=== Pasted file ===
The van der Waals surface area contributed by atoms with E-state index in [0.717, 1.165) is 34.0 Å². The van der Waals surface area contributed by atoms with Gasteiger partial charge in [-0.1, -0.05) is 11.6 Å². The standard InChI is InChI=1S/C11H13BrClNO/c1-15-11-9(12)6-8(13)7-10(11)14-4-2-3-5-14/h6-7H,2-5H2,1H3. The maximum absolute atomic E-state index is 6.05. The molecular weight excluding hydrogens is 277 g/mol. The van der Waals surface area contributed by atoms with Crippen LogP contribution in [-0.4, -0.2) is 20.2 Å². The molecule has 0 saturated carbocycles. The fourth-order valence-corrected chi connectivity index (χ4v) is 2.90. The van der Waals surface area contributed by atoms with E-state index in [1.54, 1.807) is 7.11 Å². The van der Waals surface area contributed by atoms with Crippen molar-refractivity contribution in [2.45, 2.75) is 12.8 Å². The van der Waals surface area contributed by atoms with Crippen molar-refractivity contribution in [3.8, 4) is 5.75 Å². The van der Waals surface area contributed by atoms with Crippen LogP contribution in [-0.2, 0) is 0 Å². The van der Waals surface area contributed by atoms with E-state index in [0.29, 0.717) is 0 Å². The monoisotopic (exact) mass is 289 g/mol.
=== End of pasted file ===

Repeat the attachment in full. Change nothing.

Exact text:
The van der Waals surface area contributed by atoms with E-state index in [0.717, 1.165) is 34.0 Å². The van der Waals surface area contributed by atoms with Gasteiger partial charge in [-0.1, -0.05) is 11.6 Å². The standard InChI is InChI=1S/C11H13BrClNO/c1-15-11-9(12)6-8(13)7-10(11)14-4-2-3-5-14/h6-7H,2-5H2,1H3. The maximum absolute atomic E-state index is 6.05. The molecular weight excluding hydrogens is 277 g/mol. The van der Waals surface area contributed by atoms with Crippen LogP contribution in [-0.4, -0.2) is 20.2 Å². The molecule has 0 saturated carbocycles. The fourth-order valence-corrected chi connectivity index (χ4v) is 2.90. The van der Waals surface area contributed by atoms with E-state index in [1.54, 1.807) is 7.11 Å². The van der Waals surface area contributed by atoms with Crippen molar-refractivity contribution in [2.45, 2.75) is 12.8 Å². The van der Waals surface area contributed by atoms with Crippen molar-refractivity contribution in [3.8, 4) is 5.75 Å². The van der Waals surface area contributed by atoms with Crippen LogP contribution in [-0.2, 0) is 0 Å². The van der Waals surface area contributed by atoms with E-state index in [0.29, 0.717) is 0 Å². The monoisotopic (exact) mass is 289 g/mol.